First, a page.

Is there a way to send the information displayed by running a bash script with the -x option to a file, while not changing the standard output seen by a user running the script?

This is a debugging feature I would like to implement in a bash script we use that changes frequently.

Much appreciated.


The output from -x goes to stderr, not stdout. But even that can be a problem -- plenty of scripts will have functional dependencies on the content of stderr, and its kind of messy to have the debug and stderr streams mixed together in some cases.

Bash versions > 4.1 do offer a different solution: the BASH_XTRACEFD environment variable allows you to specify a file descriptor which will be used to send the debug stream to. This can be a file or pipe or any other unix-y goodness you like.

# Use FD 19 to capture the debug stream caused by "set -x":
exec 19>/tmp/my-script.log
# Tell bash about it  (there's nothing special about 19, its arbitrary)

# turn on the debug stream:
set -x

# run some commands:
cd /etc
echo "Well, that was fun."

# Close the output:
set +x
exec 19>&-

# See what we got:
cat /tmp/my-script.log

With a bit more fiddling, you can do other things -- like doing a 'tee' on the stdout and/or stdin streams, and interleave those with the debug output, so your log is more complete. For more details on this, see https://stackoverflow.com/questions/3173131/redirect-copy-of-stdout-to-log-file-from-within-bash-script-itself.

The big advantage of this approach over alternatives is that you're not risking changes to the behavior of your script by injecting debug output into stdout or stderr.

  • 1
    See also here on how to find an unused file descriptor for the file.
    – jarno
    Oct 27 '19 at 4:54
  • Is it necessary to close the file descriptor (i.e. line exec 19>&-)? In my experience it is closed automatically, when the script finishes.
    – jarno
    Oct 27 '19 at 12:05
  • 1
    The code shown above does not assume that you're running a script, or how long the script might be, etc. It is true that if you just do what this snippet is doing, and put that in a script, the file handle will be closed just because the whole shell goes away at the end of the script. So in that use case, you don't strictly need to close the handle. But in general when coding against a resource, it's a good practice to close what you've opened, because then your code can be used in a larger context where housekeeping is more likely to matter.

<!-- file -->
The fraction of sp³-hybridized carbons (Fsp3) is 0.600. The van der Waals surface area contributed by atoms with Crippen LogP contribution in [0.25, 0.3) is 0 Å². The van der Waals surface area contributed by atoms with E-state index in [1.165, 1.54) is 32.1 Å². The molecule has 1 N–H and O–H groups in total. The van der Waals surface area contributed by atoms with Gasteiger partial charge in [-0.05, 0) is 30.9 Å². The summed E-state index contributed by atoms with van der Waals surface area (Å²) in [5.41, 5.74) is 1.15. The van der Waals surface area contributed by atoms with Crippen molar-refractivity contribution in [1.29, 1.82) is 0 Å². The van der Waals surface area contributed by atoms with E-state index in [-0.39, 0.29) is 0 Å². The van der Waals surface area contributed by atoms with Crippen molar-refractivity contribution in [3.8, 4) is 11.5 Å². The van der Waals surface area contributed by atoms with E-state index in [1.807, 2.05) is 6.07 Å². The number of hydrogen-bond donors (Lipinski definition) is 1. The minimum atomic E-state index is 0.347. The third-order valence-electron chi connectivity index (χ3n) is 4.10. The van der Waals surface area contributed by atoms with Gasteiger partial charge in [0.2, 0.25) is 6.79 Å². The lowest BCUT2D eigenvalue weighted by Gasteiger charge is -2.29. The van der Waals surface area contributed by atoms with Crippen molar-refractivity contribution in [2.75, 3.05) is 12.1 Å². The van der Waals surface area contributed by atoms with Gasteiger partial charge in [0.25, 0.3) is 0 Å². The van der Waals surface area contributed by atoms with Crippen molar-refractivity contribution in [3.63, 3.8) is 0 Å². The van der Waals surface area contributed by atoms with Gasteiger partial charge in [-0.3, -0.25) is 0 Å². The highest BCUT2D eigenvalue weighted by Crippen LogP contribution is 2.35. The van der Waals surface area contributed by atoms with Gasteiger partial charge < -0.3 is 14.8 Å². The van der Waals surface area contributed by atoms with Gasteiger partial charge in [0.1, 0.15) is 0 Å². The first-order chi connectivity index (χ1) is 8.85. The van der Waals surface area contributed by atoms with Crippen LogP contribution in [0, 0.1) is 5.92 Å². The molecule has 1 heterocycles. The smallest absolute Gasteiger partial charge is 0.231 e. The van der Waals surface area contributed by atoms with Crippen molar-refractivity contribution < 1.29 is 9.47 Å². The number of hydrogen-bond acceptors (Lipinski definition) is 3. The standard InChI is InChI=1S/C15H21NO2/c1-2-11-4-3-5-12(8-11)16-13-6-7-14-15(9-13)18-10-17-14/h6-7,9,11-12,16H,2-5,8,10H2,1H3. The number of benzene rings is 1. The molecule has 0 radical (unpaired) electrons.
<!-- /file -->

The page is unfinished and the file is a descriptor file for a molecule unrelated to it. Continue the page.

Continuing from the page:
– Stabledog
    Oct 27 '19 at 21:23
  • Why do you export BASH_XTRACEFD? Why not just set value for it?
    – jarno
    Oct 28 '19 at 17:16
  • 1
    Anyway, an alternative way to close the file descriptor is to set new value (e.g. null) for BASH_XTRACEFD or unset it.
    – jarno
    Oct 28 '19 at 17:31

set -x doesn't send anything to standard output, so there's no problem there. What it does do is write to standard error, which goes to the console by default.

What you want to do is redirect stdout to another file, like this:

/bin/sh -x /my/script/file 2>/my/log/file

See man tee.

You run it like tee commandname filename and it will display the commands output to stdout and write it also into filename.


Problem Statement:
Display the output of the script on the screen and redirect output to a file.

exec &> >(tee logfile)

Tee: tee is a bash command to redirect the output to a file as well as display it on the screen.

set -x: If you do not want to log the script commands in the log file (apart from the command output), you can remove set -X from the script below.

exec &> >(tee logfile)
set -x
#start your script, I am giving this as an example
cd /home
cd /var/
set +x

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